Jump to content

Welcome to Geeks to Go - Register now for FREE

Geeks To Go is a helpful hub, where thousands of volunteer geeks quickly serve friendly answers and support. Check out the forums and get free advice from the experts. Register now to gain access to all of our features, it's FREE and only takes one minute. Once registered and logged in, you will be able to create topics, post replies to existing threads, give reputation to your fellow members, get your own private messenger, post status updates, manage your profile and so much more.

Create Account How it Works
Photo

Changing Windows XP Proffesional to Home


  • Please log in to reply

#1
Spacemanspiff92

Spacemanspiff92

    Member

  • Member
  • PipPip
  • 36 posts
i have an old laptop that has windows xp professional installed on it. Would it be possible to change it to home, without me looking everywhere for the CD and installing it?
  • 0

Advertisements


#2
Murray S.

Murray S.

    Trusted Tech

  • Member
  • PipPipPipPipPipPipPip
  • 4,513 posts
  • MVP
Howdy:

As long as the XP Home cd was not OEM and was not used before (has to be a true Microsoft retail cd) you can use it to downgrade.

The problem is that you will have to do a complete reformat and re-install.

Murray
  • 0

#3
makinu1der2

makinu1der2

    Member

  • Member
  • PipPipPip
  • 182 posts

i have an old laptop that has windows xp professional installed on it. Would it be possible to change it to home, without me looking everywhere for the CD and installing it?



Hello Spacemanspiff92,

To answer your question...No there isn't a way to downgrade to Win XP Home without the cd.
  • 0

#4
Facedown98

Facedown98

    Trusted Tech

  • Technician
  • 2,989 posts
Hi Spacemanspiff92 and welcome to Geeks to Go!

I agree with both of the above posts. Because Windows XP Professional Edition is a different license than Windows XP Home Edition, there is no way to downgrade with the same license key. You would need a new license key which is specific to the operating system build.

If you found the correct CD for the computer you wish to install Home Edition on, then the CD would need to either be a recovery CD which is compatible with this computer model, or a purchased retail version which has never been used on any computer (for an install) other than this one. Essentially, once you install Windows on a PC, the license key gets "married" to it. The license key cannot be used on any other system than the one it was originally installed on.

Hopefully this all makes sense :)

If you have any questions, please ask away! :)
  • 0

#5
Murray S.

Murray S.

    Trusted Tech

  • Member
  • PipPipPipPipPipPipPip
  • 4,513 posts
  • MVP

Hi Spacemanspiff92 and welcome to Geeks to Go!

I agree with both of the above posts. Because Windows XP Professional Edition is a different license than Windows XP Home Edition, there is no way to downgrade with the same license key. You would need a new license key which is specific to the operating system build.

If you found the correct CD for the computer you wish to install Home Edition on, then the CD would need to either be a recovery CD which is compatible with this computer model, or a purchased retail version which has never been used on any computer (for an install) other than this one. Essentially, once you install Windows on a PC, the license key gets "married" to it. The license key cannot be used on any other system than the one it was originally installed on.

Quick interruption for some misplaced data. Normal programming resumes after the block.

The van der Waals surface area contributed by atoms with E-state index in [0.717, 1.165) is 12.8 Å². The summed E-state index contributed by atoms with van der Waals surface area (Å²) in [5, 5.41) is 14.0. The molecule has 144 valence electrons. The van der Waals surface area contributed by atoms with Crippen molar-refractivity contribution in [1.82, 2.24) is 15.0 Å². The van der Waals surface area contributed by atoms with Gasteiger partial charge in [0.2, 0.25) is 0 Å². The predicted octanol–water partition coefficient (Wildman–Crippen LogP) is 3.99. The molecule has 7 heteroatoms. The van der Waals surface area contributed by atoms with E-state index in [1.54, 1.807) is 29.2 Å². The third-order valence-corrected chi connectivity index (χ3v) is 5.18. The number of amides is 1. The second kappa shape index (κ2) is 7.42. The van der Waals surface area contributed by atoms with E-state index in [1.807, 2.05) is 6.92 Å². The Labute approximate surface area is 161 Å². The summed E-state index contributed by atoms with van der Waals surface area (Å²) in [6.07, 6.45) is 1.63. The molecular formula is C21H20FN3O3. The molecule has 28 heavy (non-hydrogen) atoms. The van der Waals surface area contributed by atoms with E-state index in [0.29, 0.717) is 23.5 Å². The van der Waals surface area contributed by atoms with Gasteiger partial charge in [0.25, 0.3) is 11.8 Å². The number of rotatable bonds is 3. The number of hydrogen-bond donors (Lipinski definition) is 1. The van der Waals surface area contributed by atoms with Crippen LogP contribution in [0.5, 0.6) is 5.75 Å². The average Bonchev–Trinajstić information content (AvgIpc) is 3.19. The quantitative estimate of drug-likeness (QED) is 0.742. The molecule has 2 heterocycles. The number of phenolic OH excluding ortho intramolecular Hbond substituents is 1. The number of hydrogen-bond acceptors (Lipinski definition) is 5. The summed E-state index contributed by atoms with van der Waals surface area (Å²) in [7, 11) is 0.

Hopefully this all makes sense :)

If you have any questions, please ask away! :)


Actually, that isn't quite true. A Microsoft retail version can be installed more than once. Only the OEM versions are married to the system first installed on.

As per Article 13 of the XP Home (Retail) EULA:

13. SOFTWARE TRANSFER. Internal. You may move the Software to a different Workstation Computer. After the transfer, you must completely remove the Software from the former Workstation Computer. Transfer to Third Party. The initial user of the Software may make a one-time permanent transfer of this EULA and Software to another end user, provided the initial user retains no copies of the Software. This transfer must include all of the Software (including all component parts, the media and printed materials, any upgrades, this EULA, and, if applicable, the Certificate of Authenticity). The transfer may not be an indirect transfer, such as a consignment. Prior to the transfer, the end user receiving the Software must agree to all the EULA terms.

Murray
  • 0

#6
Facedown98

Facedown98

    Trusted Tech

  • Technician
  • 2,989 posts
Is it going to pass the Genuine Advantage Notification though? I thought it would pitch a fit during activation if it's not the same PC it was activated on the first time? Or does Microsoft allow for a small number of hardware hashes to be sent during activation, but only a couple?

Edited by Facedown98, 02 December 2008 - 08:35 PM.

  • 0

#7
Murray S.

Murray S.

    Trusted Tech

  • Member
  • PipPipPipPipPipPipPip
  • 4,513 posts
  • MVP
It will pass. The worst that could happen is you would have to use the "call home" feature to get it activated.

That is the BIG advantage of spending the extra dollors (and the retail version is about 50% more) and buying retail rather than OEM.

Murray
  • 0

#8
Facedown98

Facedown98

    Trusted Tech

  • Technician
  • 2,989 posts
hhhmmm that's interesting!

Well I'm glad you stopped in! :)

My apologies :)
  • 0

#9
Murray S.

Murray S.

    Trusted Tech

  • Member
  • PipPipPipPipPipPipPip
  • 4,513 posts
  • MVP
No problem. I learn something new almost every time I come to GTG.

Now let's hope we helped the OP.

Murray
  • 0






Similar Topics

0 user(s) are reading this topic

0 members, 0 guests, 0 anonymous users

As Featured On:

Microsoft Yahoo BBC MSN PC Magazine Washington Post HP